In Singapore on June 12, as Donald Trump vigorously shook hands with North Korea’s Kim Jong-un, the man behind this improbable meeting leaned forward in his chair and smiled. South Korean president Moon Jae-in, just thirteen months into his five-year term, had helped arrange the first-ever summit between an American president and the leader of North Korea. Yet Moon was careful to keep a respectful distance. He watched on a television monitor in the Blue House, the presidential compound in Seoul. It was, however symbolic, a goal he had pursued over two decades in politics, and it brought him a step closer to healing familial and national wounds. Moon is a child of the Korean War, the son of refugees from the pre-division North. But unlike Trump and Kim, who swapped boasts and missile threats just months before their handshake, Moon didn’t feel the need to take credit.
The meeting between Trump and Kim, beyond its cinematic, exaggerated quality, represented the final leg of a diplomatic relay—the US and South Korea, North and South Korea, and finally the US and North Korea. It was a relay in another sense, too: Moon had overseen the last substantial round of multilateral negotiations with North Korea, in 2007, which resulted in inspections by the International Atomic Energy Agency and suspension of the Yongbyon nuclear reactor, at least for a time. Moon was then the chief of staff to President Roh Moo-hyun, his mentor and former law partner, who was finishing up his term. In October of that year, Roh became only the second South Korean president to cross the 38th parallel, where he met with Kim Jong-un’s father, Kim Jong-il. In Moon’s memoir, The Destiny of Moon Jae-in, he writes that this North–South summit was “the most important thing I did as chief of staff.”1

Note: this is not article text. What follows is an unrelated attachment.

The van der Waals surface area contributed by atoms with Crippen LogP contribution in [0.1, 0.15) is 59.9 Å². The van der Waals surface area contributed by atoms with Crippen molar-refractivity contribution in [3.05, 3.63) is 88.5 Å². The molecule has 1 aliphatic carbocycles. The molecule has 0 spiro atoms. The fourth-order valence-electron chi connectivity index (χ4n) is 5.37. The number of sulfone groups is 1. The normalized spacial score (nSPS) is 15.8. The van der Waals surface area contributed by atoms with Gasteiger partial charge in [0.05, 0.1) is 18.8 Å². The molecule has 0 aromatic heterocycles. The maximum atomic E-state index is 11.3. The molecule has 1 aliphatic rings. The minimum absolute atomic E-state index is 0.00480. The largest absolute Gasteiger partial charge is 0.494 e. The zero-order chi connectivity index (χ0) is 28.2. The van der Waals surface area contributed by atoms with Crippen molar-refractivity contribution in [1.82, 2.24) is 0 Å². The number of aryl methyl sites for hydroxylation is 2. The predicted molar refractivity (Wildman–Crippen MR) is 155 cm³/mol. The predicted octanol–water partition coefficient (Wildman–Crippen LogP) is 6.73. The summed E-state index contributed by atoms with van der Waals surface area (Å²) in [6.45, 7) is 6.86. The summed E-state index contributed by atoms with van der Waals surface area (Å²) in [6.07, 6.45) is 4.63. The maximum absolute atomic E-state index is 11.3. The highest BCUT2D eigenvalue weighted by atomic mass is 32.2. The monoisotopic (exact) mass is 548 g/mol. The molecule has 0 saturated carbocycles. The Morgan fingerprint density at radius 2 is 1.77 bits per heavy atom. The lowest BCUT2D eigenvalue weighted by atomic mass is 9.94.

Moon’s ascent to the presidency, after a decade of hard-right rule, reads like Korean melodrama. He was elected in May 2017 following the impeachment of Park Geun-hye, the daughter of General Park Chung-hee, who ruled South Korea from 1963 to 1979. In the fall of 2016, it was revealed that Park fille had secretly outsourced presidential decision-making to an old friend, opening up the Blue House to bribes from major corporations. Park had already shown herself to be incompetent and cruelly aloof, as in 2014 when hundreds of students were killed in a preventable ferry accident and she failed to address a nation in profound despair. Through subzero temperatures, some 17 million South Koreans attended months of sit-ins to call for Park’s ouster and to protest corruption in the Blue House. Moon, then the leader of the opposition Democratic Party, became a regular of the Candlelight Movement, in his puffy coat and leather gloves. By May 2017, Park was impeached and jailed, and Moon elected president. He promised voters “A New Korea” and “People First.”
The “destiny” of the title…
This is exclusive content for subscribers only.
Get unlimited access to The New York Review for just $1 an issue!
Continue reading this article, and thousands more from our archive, for the low introductory rate of just $1 an issue. Choose a Print, Digital, or All Access subscription.